“If his facts are wrong, it is important this be publicly exposed. If Branson is convinced he is correct, he should take up our offer of a debate, and not offer lame excuses to opt out,” MHA said.

According to Branson’s earlier statements, the British Mogul said that the debate would reduce a “nuanced discourse into soundbites”. As such he declined the debate on penalties imposed on drug traffickers in Singapore – an area that MHA claimed Branson has been “making untrue statements about” for “some time now”.

On Branson’s suggestion that the Singapore government engages Singaporeans instead of him on the death penalty, MHA said that in 2022 alone, the government had engaged in discussions on the death penalty with thousands of Singaporeans. It added that in Singapore, important matters are discussed in Parliament by MPs, as elected representatives of the people. The discussions reflect not just the Government’s view, but the different perspectives of Singaporeans, and the death penalty has been discussed in Parliament several times in recent years.

MHA added that it is also not for Branson to tell the Singapore government who in Singapore it should talk to, and that some of the names he shared are “quite clearly among those who have been feeding him misinformation and untruths”. On Branson’s point of Singapore looking outward to what happening in the UK, US, Europe, and other parts of the world, MHA said it does so, and what it sees is “the high rates of drug abuse and drug related crime, and the countless lives lost and families destroyed.”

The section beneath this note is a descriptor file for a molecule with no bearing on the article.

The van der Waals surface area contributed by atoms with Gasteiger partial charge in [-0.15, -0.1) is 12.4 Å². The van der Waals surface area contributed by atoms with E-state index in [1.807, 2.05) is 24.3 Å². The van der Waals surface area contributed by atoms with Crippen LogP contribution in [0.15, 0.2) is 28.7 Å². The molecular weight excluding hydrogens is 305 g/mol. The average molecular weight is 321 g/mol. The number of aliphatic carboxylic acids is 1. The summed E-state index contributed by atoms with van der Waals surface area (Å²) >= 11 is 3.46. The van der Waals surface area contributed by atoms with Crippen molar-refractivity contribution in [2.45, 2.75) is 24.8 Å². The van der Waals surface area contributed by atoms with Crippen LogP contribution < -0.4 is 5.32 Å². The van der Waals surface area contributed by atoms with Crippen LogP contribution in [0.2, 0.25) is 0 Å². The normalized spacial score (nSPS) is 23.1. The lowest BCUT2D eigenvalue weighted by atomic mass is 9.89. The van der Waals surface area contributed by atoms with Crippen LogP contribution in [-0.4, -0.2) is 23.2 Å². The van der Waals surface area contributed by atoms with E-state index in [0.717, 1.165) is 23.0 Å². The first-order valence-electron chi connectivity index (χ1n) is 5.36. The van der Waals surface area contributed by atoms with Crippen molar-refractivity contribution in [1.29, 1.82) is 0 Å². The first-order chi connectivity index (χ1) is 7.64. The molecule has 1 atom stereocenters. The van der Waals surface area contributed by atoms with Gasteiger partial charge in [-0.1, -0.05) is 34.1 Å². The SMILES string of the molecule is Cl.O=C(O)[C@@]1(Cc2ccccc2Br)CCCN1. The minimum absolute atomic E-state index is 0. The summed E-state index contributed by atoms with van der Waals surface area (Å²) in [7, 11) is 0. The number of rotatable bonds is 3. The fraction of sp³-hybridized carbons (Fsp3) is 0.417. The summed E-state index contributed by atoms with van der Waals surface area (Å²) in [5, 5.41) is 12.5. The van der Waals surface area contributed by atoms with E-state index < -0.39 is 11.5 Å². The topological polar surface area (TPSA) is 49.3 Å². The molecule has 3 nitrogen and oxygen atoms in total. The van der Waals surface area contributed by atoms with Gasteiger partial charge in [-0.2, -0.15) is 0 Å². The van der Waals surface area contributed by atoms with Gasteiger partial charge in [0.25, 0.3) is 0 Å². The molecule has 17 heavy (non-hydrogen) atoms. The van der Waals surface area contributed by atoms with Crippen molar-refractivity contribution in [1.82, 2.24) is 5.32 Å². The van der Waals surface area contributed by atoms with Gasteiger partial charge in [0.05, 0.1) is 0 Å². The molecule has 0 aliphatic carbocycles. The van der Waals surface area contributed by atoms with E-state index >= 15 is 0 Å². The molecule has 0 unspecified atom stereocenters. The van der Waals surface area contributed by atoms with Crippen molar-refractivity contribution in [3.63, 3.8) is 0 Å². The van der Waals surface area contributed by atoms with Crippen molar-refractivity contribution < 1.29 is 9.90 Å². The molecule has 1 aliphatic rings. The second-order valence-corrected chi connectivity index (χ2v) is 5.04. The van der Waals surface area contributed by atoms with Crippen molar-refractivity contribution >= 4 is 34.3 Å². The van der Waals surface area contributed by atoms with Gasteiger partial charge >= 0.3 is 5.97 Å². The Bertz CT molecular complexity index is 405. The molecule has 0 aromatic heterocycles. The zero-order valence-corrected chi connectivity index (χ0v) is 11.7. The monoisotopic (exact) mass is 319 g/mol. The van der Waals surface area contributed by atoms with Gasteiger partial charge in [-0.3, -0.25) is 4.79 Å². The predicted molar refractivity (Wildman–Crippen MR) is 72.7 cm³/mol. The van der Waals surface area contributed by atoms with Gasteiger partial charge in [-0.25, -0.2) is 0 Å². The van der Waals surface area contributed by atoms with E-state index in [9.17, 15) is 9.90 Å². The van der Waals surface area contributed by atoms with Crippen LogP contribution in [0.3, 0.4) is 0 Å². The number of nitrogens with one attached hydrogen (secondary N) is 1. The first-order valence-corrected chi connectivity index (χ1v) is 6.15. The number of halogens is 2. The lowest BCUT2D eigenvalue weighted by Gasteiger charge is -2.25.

“Singapore is not completely free from the drug menace either, but our drug situation is under much better control. We adapt what works to our own situation and avoid practices that have failed […] We ask only for our right to choose our own path, to continue keeping Singapore and Singaporeans safe. The elected government of Singapore is fully capable of taking our own decisions, explaining them to Singaporeans, and getting support for them, including at the polls,” MHA added.

Related articles:

SG govt goes on the offensive calling Richard Branson's debate decline 'lame'
Richard Branson's decline of SG govt debate: A missed opportunity?
Richard Branson declines public debate with SG law minister